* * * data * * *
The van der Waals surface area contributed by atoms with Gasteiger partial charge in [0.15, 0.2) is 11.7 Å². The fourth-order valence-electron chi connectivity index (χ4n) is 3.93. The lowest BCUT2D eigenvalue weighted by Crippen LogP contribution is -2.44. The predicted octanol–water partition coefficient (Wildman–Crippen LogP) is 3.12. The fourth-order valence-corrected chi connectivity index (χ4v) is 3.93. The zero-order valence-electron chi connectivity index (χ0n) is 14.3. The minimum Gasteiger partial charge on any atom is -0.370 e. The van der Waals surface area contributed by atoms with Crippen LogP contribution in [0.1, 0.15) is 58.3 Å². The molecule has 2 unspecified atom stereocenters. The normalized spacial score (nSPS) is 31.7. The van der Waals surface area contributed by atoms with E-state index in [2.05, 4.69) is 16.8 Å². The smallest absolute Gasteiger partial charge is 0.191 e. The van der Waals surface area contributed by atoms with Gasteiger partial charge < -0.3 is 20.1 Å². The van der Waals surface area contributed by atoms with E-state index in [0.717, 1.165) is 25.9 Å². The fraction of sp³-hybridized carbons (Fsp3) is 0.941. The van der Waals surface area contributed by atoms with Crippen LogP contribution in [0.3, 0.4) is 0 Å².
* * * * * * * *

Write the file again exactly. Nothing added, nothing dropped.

The van der Waals surface area contributed by atoms with Gasteiger partial charge in [0.15, 0.2) is 11.7 Å². The fourth-order valence-electron chi connectivity index (χ4n) is 3.93. The lowest BCUT2D eigenvalue weighted by Crippen LogP contribution is -2.44. The predicted octanol–water partition coefficient (Wildman–Crippen LogP) is 3.12. The fourth-order valence-corrected chi connectivity index (χ4v) is 3.93. The zero-order valence-electron chi connectivity index (χ0n) is 14.3. The minimum Gasteiger partial charge on any atom is -0.370 e. The van der Waals surface area contributed by atoms with Crippen LogP contribution in [0.1, 0.15) is 58.3 Å². The molecule has 2 unspecified atom stereocenters. The normalized spacial score (nSPS) is 31.7. The van der Waals surface area contributed by atoms with E-state index in [2.05, 4.69) is 16.8 Å². The smallest absolute Gasteiger partial charge is 0.191 e. The van der Waals surface area contributed by atoms with Gasteiger partial charge < -0.3 is 20.1 Å². The van der Waals surface area contributed by atoms with E-state index in [0.717, 1.165) is 25.9 Å². The fraction of sp³-hybridized carbons (Fsp3) is 0.941. The van der Waals surface area contributed by atoms with Crippen LogP contribution in [0.3, 0.4) is 0 Å².